Now, when another performer asks me what I do, it might not even occur to me to mention the instruments I play (guitar, mandolin, banjo, etc) or the kind of music I do (old time, traditional folk stuff, some swing, historical music, etc.).
Instead, it often goes something like this:
ME “Well, I do a lot of work in schools, and….”
FELLOW MUSICIAN “(blank stare…) Oh, you’re a teacher?”
ME “Well no, I go into schools and do performances for kids on history topics.”
FM “Oh. Cool. (scratching head….)”
ME “I also have a band!”
FM “Oh, awesome. Where do you guys play?”
ME “Um, well, we don’t really play in bars or clubs too much. We do concerts for sit-down audiences at places like museums and regional concert series and folk music events.”
FM “Oh. Huh. OK, good talking to you…”
It seems that I’ve gotten very used to thinking about what I do in terms of who it’s for and what its function is, rather than what it is.
In other words, my work has gradually become less about me, and more about them. What do the places I’m working for need? How can I help them be super happy? Interestingly,my income and opportunities have steadily increased over this same period of time. And this makes perfect sense!
Read on for more of Dave's practical advice about getting gigs by focusing on "benefits not features" and the needs your audience.
Since leaving a white-collar marketing job in 1992, Dave Ruch has been educating and entertaining full-time in schools, historical societies and museums, folk music and concert venues, libraries, and online via distance learning programs.
Along the way, he’s learned a great deal about supporting a family of four as a musician.He writes the Educate and Entertain blog, which provides articles, tips, encouragements, and how-to’s for regional performers(in any region) interested in making a great full-time living in the arts.. Check out his website to learn more.
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03 May 2016 7:00 PM (PDT) • Los Angeles
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Tax Resources for Teaching Artists
It’s tax season again, which can be tricky for teaching artists working as freelancers. Here is a list of helpful resources to help you figure it all out.
- The Freelancers Union has gathered resources in "The ultimate tax guide for freelancers," which includes tips for first-time filers, itemizing efficiently, how the ACA affects your taxes, and other FAQs.
- California Lawyers for the Arts offers "The Art of Deduction" workbook for sale, which covers the essentials of income tax for individual artists and artist groups of all disciplines, and the self-employed. Topics include record keeping, form 1040, Schedule C, the self-employment schedule, deductions, hobby losses, home offices, and more.. The link is on their homepage. $19.99 + tax + shipping.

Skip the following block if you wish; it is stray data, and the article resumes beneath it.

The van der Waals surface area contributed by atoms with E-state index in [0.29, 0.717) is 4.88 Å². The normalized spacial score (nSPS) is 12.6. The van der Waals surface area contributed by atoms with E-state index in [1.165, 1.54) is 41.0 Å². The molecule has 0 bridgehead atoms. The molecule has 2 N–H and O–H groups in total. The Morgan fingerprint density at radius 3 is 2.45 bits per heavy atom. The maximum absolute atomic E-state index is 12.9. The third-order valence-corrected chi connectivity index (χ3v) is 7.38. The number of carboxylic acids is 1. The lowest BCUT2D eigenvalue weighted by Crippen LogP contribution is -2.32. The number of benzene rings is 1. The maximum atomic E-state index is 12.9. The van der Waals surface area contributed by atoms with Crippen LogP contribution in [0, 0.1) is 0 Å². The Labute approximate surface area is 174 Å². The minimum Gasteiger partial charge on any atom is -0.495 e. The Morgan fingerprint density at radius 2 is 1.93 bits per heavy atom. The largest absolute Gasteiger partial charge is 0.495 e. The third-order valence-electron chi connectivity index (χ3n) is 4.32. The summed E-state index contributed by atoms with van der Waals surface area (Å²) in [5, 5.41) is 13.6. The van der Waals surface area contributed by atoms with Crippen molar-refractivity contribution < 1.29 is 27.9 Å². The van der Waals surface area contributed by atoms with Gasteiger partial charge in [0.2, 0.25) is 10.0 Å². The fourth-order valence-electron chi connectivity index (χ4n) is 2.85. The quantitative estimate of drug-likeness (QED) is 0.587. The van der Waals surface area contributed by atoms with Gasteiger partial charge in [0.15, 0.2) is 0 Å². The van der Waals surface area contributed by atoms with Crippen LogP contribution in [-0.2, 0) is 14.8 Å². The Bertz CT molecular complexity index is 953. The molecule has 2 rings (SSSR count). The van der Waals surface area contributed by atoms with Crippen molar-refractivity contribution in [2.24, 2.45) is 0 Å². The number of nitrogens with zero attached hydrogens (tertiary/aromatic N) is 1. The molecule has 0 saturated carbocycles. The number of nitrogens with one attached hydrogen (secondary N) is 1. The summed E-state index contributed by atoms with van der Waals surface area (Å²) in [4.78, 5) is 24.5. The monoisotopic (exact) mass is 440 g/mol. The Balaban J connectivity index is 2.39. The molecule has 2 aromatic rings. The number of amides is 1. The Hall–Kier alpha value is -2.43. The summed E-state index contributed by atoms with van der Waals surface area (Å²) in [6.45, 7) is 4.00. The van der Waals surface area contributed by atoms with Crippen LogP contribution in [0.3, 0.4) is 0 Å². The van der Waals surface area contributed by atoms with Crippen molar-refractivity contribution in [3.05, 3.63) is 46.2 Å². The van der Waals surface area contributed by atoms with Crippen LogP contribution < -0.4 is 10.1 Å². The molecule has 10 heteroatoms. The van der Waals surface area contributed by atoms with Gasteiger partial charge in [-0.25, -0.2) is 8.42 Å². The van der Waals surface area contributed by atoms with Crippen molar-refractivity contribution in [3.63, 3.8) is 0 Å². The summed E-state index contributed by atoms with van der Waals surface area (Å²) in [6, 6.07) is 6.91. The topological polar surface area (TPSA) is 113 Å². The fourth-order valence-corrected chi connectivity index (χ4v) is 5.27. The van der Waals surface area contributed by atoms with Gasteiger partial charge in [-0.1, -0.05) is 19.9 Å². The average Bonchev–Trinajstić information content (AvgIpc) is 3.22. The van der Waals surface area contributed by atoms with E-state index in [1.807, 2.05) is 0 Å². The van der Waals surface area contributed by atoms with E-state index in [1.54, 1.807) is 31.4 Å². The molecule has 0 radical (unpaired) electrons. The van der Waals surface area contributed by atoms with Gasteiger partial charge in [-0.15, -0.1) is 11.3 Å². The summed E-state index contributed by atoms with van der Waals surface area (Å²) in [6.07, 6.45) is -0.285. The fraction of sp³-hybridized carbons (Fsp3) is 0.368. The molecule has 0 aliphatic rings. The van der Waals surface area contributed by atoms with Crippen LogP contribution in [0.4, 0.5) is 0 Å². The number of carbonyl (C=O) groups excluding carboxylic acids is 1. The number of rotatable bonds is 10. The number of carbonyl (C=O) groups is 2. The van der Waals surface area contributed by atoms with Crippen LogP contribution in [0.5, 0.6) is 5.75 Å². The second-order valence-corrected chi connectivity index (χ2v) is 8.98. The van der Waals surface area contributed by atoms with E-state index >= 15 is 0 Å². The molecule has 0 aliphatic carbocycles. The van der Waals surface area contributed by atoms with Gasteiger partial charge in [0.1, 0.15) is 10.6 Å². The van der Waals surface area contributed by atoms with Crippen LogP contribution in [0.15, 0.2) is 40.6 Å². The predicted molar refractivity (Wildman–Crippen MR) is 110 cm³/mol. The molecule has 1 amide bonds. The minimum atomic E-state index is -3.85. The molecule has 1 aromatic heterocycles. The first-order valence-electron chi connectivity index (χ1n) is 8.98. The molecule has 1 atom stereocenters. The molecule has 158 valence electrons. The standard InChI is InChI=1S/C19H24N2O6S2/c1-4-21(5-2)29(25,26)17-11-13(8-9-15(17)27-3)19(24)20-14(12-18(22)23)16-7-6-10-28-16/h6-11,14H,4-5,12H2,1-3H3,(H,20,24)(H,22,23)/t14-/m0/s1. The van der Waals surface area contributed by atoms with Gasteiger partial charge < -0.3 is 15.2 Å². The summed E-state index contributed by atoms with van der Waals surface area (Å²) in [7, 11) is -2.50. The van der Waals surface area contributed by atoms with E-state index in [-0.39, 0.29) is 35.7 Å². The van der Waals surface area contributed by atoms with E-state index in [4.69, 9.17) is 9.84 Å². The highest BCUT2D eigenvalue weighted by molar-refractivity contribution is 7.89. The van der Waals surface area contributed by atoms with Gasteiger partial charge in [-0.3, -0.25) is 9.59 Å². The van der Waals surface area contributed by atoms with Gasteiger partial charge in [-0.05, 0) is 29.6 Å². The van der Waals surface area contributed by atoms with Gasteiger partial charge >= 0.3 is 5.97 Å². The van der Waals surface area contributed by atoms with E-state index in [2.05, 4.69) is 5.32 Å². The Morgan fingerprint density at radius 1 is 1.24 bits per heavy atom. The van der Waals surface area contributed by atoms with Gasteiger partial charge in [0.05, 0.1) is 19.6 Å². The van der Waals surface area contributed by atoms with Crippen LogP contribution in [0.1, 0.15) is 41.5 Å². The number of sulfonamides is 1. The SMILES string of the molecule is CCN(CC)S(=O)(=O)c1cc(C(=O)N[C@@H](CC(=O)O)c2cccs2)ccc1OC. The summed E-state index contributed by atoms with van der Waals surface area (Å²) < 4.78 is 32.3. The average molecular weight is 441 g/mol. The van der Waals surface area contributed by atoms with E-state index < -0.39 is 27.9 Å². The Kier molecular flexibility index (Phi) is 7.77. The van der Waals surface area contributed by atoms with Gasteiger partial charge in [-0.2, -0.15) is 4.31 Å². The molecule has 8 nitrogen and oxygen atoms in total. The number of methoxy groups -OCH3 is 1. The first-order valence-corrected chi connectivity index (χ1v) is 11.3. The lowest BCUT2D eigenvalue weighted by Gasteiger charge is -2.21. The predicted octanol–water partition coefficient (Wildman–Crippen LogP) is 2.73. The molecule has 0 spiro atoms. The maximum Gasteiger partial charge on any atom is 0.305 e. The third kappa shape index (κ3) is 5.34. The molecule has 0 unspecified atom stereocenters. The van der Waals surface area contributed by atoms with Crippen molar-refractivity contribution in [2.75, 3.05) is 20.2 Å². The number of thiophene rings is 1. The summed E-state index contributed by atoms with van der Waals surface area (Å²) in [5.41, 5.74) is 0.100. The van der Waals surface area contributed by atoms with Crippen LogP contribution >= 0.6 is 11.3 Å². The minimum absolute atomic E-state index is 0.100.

- The Chicago Artists Resource offers online courses as part of their "Survival Guide." The module on Finances will help you understand the different types of taxes that you may owe, when to pay them, and how to set aside enough money to pay them.
- Also, don't forget that California taxpayers can directly contribute to the Keep Arts in Schools Fund on their tax return. Almost a third of schools in California have no music, dance, theatre, media arts or visual arts available whatsoever. Donations to the Keep Arts in Schools Fund are critical to the California Arts Council’s efforts in increasing access to arts education statewide. The "Keep Arts in Schools Fund" can be found in Voluntary Contribution Section 110 (425) of the "540" individual state tax-return form, and the minimum donation is just $1. This year the CAC must raise a minimum of $253,250 in order to stay on the fund list for next year – and your help counts in meeting that goal! Find out more here.
Submit Your Blog
TASC is in search of blog submissions that focus on teaching artistry and arts learning from a variety of perspectives. We invite teaching artist, arts administrators, educators, researchers and more to contribute to the ongoing conversation. Learn More.
I am a Teaching Artist
The field of teaching artistry is a continuously growing field that can be as diverse as each individual artist. It encompasses many arts forms, teaching methodologies, learning settings and so much more. TASC wants to know your story as a teaching artist! Learn More.
|Share your videos & photos
TASC invites photos and videos that show the work of teaching artists. Do you have a video or photo that you feel is representative of your work as a teaching artist or what your organization does? Send video links and photos to email@example.com.
Include names of individuals in the photo.
Please note that you must have full permission to use any photos or videos you share with TASC.